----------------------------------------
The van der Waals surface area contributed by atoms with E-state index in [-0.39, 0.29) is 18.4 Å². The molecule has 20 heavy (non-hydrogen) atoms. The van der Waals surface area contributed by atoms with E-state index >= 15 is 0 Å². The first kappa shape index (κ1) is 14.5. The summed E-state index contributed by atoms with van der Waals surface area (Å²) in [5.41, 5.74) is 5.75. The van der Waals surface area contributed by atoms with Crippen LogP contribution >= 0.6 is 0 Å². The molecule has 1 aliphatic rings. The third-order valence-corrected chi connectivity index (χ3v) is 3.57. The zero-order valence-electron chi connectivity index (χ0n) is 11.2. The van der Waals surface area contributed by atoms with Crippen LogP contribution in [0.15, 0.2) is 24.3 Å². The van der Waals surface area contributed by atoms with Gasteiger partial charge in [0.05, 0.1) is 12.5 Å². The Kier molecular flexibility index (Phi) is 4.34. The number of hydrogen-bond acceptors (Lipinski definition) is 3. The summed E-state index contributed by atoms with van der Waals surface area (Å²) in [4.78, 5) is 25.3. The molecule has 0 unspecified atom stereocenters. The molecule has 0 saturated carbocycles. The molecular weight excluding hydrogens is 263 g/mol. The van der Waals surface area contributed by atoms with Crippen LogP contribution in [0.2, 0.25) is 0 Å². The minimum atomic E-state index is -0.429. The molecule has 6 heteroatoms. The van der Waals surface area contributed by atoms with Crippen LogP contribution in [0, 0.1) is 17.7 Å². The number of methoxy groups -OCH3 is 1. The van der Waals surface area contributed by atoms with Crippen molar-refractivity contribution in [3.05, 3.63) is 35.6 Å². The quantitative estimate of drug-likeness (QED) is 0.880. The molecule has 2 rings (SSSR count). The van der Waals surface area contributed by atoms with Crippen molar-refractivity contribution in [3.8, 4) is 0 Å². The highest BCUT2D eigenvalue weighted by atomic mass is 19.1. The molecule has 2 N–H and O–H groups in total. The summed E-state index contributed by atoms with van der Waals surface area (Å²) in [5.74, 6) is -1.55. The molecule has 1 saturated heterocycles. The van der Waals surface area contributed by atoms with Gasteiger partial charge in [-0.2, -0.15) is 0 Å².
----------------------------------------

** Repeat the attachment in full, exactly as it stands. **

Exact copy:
The van der Waals surface area contributed by atoms with E-state index in [-0.39, 0.29) is 18.4 Å². The molecule has 20 heavy (non-hydrogen) atoms. The van der Waals surface area contributed by atoms with E-state index >= 15 is 0 Å². The first kappa shape index (κ1) is 14.5. The summed E-state index contributed by atoms with van der Waals surface area (Å²) in [5.41, 5.74) is 5.75. The van der Waals surface area contributed by atoms with Crippen LogP contribution >= 0.6 is 0 Å². The molecule has 1 aliphatic rings. The third-order valence-corrected chi connectivity index (χ3v) is 3.57. The zero-order valence-electron chi connectivity index (χ0n) is 11.2. The van der Waals surface area contributed by atoms with Crippen LogP contribution in [0.15, 0.2) is 24.3 Å². The van der Waals surface area contributed by atoms with Gasteiger partial charge in [0.05, 0.1) is 12.5 Å². The Kier molecular flexibility index (Phi) is 4.34. The number of hydrogen-bond acceptors (Lipinski definition) is 3. The summed E-state index contributed by atoms with van der Waals surface area (Å²) in [4.78, 5) is 25.3. The molecule has 0 unspecified atom stereocenters. The molecule has 0 saturated carbocycles. The molecular weight excluding hydrogens is 263 g/mol. The van der Waals surface area contributed by atoms with Crippen LogP contribution in [0.2, 0.25) is 0 Å². The minimum atomic E-state index is -0.429. The molecule has 6 heteroatoms. The van der Waals surface area contributed by atoms with Crippen LogP contribution in [0, 0.1) is 17.7 Å². The number of methoxy groups -OCH3 is 1. The van der Waals surface area contributed by atoms with Crippen molar-refractivity contribution in [3.05, 3.63) is 35.6 Å². The quantitative estimate of drug-likeness (QED) is 0.880. The molecule has 2 rings (SSSR count). The van der Waals surface area contributed by atoms with Crippen molar-refractivity contribution in [3.8, 4) is 0 Å². The highest BCUT2D eigenvalue weighted by atomic mass is 19.1. The molecule has 2 N–H and O–H groups in total. The summed E-state index contributed by atoms with van der Waals surface area (Å²) in [5.74, 6) is -1.55. The molecule has 1 saturated heterocycles. The van der Waals surface area contributed by atoms with Gasteiger partial charge in [-0.2, -0.15) is 0 Å².